Many college and high school students prefer to head somewhere tropical to spend their spring break, but a few came right here to Huntsville on Wednesday, and they came with a purpose.
Students from all over the state, and a few from across the country, flocked to Huntsville to take part in a protest of the execution of Tommie Hughes. The event is part of the 2006 Anti-Death Penalty Alternative Spring Break, sponsored by Texas Students Against the Death Penalty.
Tommie Hughes, 31, was convicted and sentenced to death for the murder of Foluke Erinkitola. He robbed and then shot Erinkitola and her friend, Roxanne Mendoza, in their car after the women had watched a movie.
Hughes denied he killed the two women or planned the robbery and said his girlfriend at the time, Alina Henry, shot them in a jealous rage when she found him talking to the women.
Josh Tucker, a student at the University of Texas, came with the group Wednesday, because he believes it is time for him to make a difference in the way things are.
“I’ve seen some horrible things happen and seen people hurt, and I’ve been very angry,” Tucker said. “You see these things happen, and I had sort of a moment of pause and said, ‘Well, I can either act from this anger or I can stop and think about what solves the problem. I want to be part of the solution, not the problem.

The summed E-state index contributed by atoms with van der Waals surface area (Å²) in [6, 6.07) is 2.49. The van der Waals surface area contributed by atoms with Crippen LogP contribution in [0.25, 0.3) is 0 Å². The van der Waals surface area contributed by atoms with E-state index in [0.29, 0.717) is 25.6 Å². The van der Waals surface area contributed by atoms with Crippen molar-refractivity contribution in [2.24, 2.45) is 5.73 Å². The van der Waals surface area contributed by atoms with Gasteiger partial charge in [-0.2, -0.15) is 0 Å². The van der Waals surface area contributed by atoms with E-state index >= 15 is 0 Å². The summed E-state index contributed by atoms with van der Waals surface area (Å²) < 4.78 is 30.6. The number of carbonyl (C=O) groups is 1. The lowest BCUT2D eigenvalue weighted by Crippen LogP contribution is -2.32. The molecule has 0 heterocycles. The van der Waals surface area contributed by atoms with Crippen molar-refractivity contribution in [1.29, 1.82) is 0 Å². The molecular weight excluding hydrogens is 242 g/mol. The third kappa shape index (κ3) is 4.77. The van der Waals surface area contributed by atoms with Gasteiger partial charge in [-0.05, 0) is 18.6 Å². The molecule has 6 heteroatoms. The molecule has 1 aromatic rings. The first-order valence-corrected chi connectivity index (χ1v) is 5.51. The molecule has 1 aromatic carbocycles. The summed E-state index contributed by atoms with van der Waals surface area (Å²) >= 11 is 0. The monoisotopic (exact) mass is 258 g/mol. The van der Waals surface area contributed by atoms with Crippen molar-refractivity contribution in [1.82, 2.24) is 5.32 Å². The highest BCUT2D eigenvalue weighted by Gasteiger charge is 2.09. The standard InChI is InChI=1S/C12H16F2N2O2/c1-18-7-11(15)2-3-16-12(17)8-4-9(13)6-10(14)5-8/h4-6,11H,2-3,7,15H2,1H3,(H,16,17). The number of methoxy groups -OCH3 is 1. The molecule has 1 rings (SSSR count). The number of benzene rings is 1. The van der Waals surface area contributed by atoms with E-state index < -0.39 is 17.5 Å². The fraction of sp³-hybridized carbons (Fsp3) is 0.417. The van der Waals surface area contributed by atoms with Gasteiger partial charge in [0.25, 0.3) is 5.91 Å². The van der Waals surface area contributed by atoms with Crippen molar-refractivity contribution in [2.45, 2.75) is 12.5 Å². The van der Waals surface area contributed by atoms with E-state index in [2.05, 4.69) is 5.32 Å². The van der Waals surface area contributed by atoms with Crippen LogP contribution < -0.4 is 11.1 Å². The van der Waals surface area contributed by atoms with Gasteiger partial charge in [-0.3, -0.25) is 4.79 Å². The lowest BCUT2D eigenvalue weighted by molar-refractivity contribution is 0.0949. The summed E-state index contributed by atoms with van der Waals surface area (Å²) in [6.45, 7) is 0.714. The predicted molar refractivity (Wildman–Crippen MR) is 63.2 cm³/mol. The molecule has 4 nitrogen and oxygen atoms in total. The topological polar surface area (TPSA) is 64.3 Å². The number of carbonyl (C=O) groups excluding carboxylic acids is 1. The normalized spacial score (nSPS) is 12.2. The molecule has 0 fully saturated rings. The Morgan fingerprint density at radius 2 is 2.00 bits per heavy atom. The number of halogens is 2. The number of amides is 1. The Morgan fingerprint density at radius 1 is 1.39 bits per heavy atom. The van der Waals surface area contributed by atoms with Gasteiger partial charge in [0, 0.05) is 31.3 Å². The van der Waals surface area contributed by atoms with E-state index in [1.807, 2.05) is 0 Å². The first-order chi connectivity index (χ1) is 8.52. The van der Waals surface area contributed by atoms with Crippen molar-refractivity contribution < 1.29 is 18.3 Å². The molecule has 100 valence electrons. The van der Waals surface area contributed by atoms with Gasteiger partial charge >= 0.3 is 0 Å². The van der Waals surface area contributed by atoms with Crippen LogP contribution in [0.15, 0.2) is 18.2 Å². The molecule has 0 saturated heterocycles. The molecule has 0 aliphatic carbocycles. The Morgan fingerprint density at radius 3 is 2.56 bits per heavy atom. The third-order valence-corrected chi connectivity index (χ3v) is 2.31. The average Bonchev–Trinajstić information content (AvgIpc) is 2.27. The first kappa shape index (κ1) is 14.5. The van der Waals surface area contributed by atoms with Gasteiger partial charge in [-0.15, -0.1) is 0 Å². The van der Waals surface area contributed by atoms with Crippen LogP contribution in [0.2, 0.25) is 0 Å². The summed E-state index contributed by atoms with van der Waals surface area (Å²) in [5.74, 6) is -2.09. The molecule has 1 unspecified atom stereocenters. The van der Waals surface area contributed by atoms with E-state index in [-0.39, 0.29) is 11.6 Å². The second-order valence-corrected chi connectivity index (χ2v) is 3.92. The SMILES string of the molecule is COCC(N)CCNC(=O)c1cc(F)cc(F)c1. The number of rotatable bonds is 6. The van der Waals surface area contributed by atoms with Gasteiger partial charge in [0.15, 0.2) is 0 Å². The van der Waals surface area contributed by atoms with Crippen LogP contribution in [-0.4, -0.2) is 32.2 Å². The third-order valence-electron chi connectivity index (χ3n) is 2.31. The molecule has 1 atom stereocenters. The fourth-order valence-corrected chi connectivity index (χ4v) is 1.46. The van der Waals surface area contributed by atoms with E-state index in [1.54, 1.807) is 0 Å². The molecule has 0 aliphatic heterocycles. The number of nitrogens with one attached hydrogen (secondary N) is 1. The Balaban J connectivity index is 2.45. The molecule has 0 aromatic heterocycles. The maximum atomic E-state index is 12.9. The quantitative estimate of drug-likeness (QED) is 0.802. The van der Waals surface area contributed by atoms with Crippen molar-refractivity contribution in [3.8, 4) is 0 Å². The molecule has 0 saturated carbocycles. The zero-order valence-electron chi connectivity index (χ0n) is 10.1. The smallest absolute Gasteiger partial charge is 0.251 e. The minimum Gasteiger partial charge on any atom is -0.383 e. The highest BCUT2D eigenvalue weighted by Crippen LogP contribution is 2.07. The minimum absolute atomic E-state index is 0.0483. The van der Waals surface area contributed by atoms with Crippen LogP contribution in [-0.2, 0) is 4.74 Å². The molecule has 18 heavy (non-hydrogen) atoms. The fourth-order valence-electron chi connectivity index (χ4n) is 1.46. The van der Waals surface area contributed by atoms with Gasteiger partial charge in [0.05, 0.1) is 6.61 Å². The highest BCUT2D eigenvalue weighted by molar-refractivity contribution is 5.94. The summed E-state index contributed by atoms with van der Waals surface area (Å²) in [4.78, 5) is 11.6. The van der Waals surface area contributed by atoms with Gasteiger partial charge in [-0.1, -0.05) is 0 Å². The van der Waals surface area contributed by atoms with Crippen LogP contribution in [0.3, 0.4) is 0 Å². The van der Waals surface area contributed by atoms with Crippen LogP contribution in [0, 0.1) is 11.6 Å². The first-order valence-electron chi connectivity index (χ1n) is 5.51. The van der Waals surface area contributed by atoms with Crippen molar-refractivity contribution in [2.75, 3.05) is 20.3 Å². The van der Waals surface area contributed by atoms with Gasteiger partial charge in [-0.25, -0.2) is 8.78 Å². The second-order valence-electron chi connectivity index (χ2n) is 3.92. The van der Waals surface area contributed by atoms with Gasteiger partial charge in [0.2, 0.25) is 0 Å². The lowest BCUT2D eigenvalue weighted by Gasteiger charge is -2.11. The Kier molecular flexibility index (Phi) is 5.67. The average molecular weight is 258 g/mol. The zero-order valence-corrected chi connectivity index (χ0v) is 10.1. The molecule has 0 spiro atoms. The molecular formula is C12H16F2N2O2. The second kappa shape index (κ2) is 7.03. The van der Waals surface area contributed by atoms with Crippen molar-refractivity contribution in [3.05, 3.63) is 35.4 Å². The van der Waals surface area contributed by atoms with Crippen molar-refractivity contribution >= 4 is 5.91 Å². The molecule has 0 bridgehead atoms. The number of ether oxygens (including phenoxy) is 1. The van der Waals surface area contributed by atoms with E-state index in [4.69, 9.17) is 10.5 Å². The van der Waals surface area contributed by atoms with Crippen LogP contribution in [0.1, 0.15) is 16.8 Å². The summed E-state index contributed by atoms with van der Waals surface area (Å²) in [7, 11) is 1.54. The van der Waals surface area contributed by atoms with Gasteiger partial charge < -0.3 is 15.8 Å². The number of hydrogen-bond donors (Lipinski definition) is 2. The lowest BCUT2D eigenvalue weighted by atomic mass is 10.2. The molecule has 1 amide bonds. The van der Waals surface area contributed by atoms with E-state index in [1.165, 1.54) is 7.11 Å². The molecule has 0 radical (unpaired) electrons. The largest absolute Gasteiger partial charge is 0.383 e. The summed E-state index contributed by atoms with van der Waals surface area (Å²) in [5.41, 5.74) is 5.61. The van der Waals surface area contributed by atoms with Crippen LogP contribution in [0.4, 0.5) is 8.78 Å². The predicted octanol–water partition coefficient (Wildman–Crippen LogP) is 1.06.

“I think that because the death penalty is racist and because it unequally targets poor people, you’re looking at something that doesn’t solve the problem. You’re killing somebody to tell people we don’t kill people.”
During the day Wednesday, students visited the Texas Present Museum and heard a lecture from the Rev. Carroll Pickett, a former death house chaplain at the Huntsville “Walls” Unit. Pickett ministered to 95 men on the final day of their lives and was present in the chamber during their executions. He drew heavily on his own experience in talking to the students about spending time with prisoners during their last days.
Joel Pasley and Angela Martellaro are high school students who came all the way from Shawnee, Kan., to spend their spring break fighting the death penalty.
In attending the lectures and learning about the system, Pasley said he was most shocked to learn about the condition the prisoners live in.
“Some people have letters from pen pals about the conditions,” Pasley said. “For just minor things, their clothes were taken away and their meals were taken away and it really surprised me that in the United States that would go on. It seems like something that would go on in another era in another country.”
Martellaro said her vacation has so far been a learning experience for her in which her beliefs were even more firmly ground.
“We all had a simple understanding of the problems with the death penalty and after coming here, we’ve learned so much in detail about what goes on with capital punishment,” Martellaro said. “It’s just been so educational, because we all are in agreement that it is wrong and there are problems with the system, and this has been so specific, with so much information, that it really strengthened my beliefs.”
By listening, learning and participating, Pasley is hoping to go back home with a better understanding of how to fight what he believes to be an unjust policy.
“I want to learn how to petition to get a moratorium on the death penalty in Kansas,” Pasley said. “Even though it’s suspended right now, why wait until somebody is executed to try and save more lives.”